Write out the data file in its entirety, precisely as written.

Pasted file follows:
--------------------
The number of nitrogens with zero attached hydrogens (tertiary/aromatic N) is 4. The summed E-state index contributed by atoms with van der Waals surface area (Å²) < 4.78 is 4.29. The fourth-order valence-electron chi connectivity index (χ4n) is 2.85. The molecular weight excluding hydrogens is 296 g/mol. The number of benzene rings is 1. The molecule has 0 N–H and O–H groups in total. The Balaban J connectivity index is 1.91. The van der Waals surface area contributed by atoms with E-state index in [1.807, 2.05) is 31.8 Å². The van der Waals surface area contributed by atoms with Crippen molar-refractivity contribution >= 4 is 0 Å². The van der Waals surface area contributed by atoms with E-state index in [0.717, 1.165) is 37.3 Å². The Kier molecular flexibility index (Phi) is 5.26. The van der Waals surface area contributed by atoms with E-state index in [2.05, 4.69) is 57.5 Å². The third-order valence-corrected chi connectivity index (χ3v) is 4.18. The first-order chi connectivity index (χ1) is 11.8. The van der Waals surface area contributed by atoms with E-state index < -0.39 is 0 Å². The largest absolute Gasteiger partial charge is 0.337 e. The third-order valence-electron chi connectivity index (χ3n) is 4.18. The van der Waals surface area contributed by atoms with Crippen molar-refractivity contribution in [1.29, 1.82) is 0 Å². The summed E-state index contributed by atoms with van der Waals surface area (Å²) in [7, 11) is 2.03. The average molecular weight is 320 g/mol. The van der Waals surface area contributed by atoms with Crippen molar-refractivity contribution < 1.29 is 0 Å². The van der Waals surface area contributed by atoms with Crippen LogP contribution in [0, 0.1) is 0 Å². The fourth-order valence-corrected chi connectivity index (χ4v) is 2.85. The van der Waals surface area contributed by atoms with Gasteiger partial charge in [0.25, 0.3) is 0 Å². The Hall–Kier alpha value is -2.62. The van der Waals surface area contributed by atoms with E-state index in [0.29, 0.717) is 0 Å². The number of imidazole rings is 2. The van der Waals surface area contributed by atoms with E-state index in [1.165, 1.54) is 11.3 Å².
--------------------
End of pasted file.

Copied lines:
The number of nitrogens with zero attached hydrogens (tertiary/aromatic N) is 4. The summed E-state index contributed by atoms with van der Waals surface area (Å²) < 4.78 is 4.29. The fourth-order valence-electron chi connectivity index (χ4n) is 2.85. The molecular weight excluding hydrogens is 296 g/mol. The number of benzene rings is 1. The molecule has 0 N–H and O–H groups in total. The Balaban J connectivity index is 1.91. The van der Waals surface area contributed by atoms with E-state index in [1.807, 2.05) is 31.8 Å². The van der Waals surface area contributed by atoms with Crippen molar-refractivity contribution >= 4 is 0 Å². The van der Waals surface area contributed by atoms with E-state index in [0.717, 1.165) is 37.3 Å². The Kier molecular flexibility index (Phi) is 5.26. The van der Waals surface area contributed by atoms with E-state index in [2.05, 4.69) is 57.5 Å². The third-order valence-corrected chi connectivity index (χ3v) is 4.18. The first-order chi connectivity index (χ1) is 11.8. The van der Waals surface area contributed by atoms with E-state index < -0.39 is 0 Å². The largest absolute Gasteiger partial charge is 0.337 e. The third-order valence-electron chi connectivity index (χ3n) is 4.18. The van der Waals surface area contributed by atoms with Crippen molar-refractivity contribution in [1.29, 1.82) is 0 Å². The summed E-state index contributed by atoms with van der Waals surface area (Å²) in [7, 11) is 2.03. The average molecular weight is 320 g/mol. The van der Waals surface area contributed by atoms with Crippen molar-refractivity contribution < 1.29 is 0 Å². The van der Waals surface area contributed by atoms with Crippen LogP contribution in [0, 0.1) is 0 Å². The fourth-order valence-corrected chi connectivity index (χ4v) is 2.85. The van der Waals surface area contributed by atoms with Gasteiger partial charge in [0.25, 0.3) is 0 Å². The Hall–Kier alpha value is -2.62. The van der Waals surface area contributed by atoms with E-state index in [0.29, 0.717) is 0 Å². The number of imidazole rings is 2. The van der Waals surface area contributed by atoms with E-state index in [1.165, 1.54) is 11.3 Å².